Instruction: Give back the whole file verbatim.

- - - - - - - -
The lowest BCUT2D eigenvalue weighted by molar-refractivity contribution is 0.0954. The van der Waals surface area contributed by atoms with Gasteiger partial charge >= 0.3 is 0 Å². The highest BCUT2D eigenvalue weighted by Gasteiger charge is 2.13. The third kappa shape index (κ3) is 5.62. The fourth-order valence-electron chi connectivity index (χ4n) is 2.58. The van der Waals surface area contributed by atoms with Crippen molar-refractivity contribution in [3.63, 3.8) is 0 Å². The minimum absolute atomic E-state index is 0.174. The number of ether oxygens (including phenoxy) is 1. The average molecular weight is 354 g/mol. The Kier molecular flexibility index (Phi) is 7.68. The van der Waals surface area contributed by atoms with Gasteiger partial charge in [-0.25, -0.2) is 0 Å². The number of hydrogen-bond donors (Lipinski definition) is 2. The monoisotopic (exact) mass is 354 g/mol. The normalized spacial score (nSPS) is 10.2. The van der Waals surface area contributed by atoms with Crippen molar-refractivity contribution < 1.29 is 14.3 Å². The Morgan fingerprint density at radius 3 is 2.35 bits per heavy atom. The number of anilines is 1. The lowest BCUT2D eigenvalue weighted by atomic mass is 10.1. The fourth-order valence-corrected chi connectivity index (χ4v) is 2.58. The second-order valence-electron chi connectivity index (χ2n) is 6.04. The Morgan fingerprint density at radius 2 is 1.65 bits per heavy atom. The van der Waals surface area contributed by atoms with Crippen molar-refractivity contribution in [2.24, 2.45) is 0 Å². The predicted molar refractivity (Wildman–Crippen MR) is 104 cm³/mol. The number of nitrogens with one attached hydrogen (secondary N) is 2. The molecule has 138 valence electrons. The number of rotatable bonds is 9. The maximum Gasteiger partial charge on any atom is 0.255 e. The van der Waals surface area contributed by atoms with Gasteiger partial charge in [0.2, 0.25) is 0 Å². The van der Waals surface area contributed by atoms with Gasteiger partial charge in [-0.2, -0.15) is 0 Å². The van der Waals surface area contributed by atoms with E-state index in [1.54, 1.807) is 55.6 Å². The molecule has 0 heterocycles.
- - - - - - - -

The lowest BCUT2D eigenvalue weighted by molar-refractivity contribution is 0.0954. The van der Waals surface area contributed by atoms with Gasteiger partial charge >= 0.3 is 0 Å². The highest BCUT2D eigenvalue weighted by Gasteiger charge is 2.13. The third kappa shape index (κ3) is 5.62. The fourth-order valence-electron chi connectivity index (χ4n) is 2.58. The van der Waals surface area contributed by atoms with Crippen molar-refractivity contribution in [3.63, 3.8) is 0 Å². The minimum absolute atomic E-state index is 0.174. The number of ether oxygens (including phenoxy) is 1. The average molecular weight is 354 g/mol. The Kier molecular flexibility index (Phi) is 7.68. The van der Waals surface area contributed by atoms with Gasteiger partial charge in [-0.25, -0.2) is 0 Å². The number of hydrogen-bond donors (Lipinski definition) is 2. The monoisotopic (exact) mass is 354 g/mol. The normalized spacial score (nSPS) is 10.2. The van der Waals surface area contributed by atoms with Crippen molar-refractivity contribution < 1.29 is 14.3 Å². The Morgan fingerprint density at radius 3 is 2.35 bits per heavy atom. The number of anilines is 1. The lowest BCUT2D eigenvalue weighted by atomic mass is 10.1. The fourth-order valence-corrected chi connectivity index (χ4v) is 2.58. The second-order valence-electron chi connectivity index (χ2n) is 6.04. The Morgan fingerprint density at radius 2 is 1.65 bits per heavy atom. The van der Waals surface area contributed by atoms with Crippen molar-refractivity contribution in [2.24, 2.45) is 0 Å². The predicted molar refractivity (Wildman–Crippen MR) is 104 cm³/mol. The number of nitrogens with one attached hydrogen (secondary N) is 2. The molecule has 138 valence electrons. The number of rotatable bonds is 9. The maximum Gasteiger partial charge on any atom is 0.255 e. The van der Waals surface area contributed by atoms with Gasteiger partial charge in [0.2, 0.25) is 0 Å². The van der Waals surface area contributed by atoms with Gasteiger partial charge in [-0.2, -0.15) is 0 Å². The van der Waals surface area contributed by atoms with E-state index in [1.54, 1.807) is 55.6 Å². The molecule has 0 heterocycles.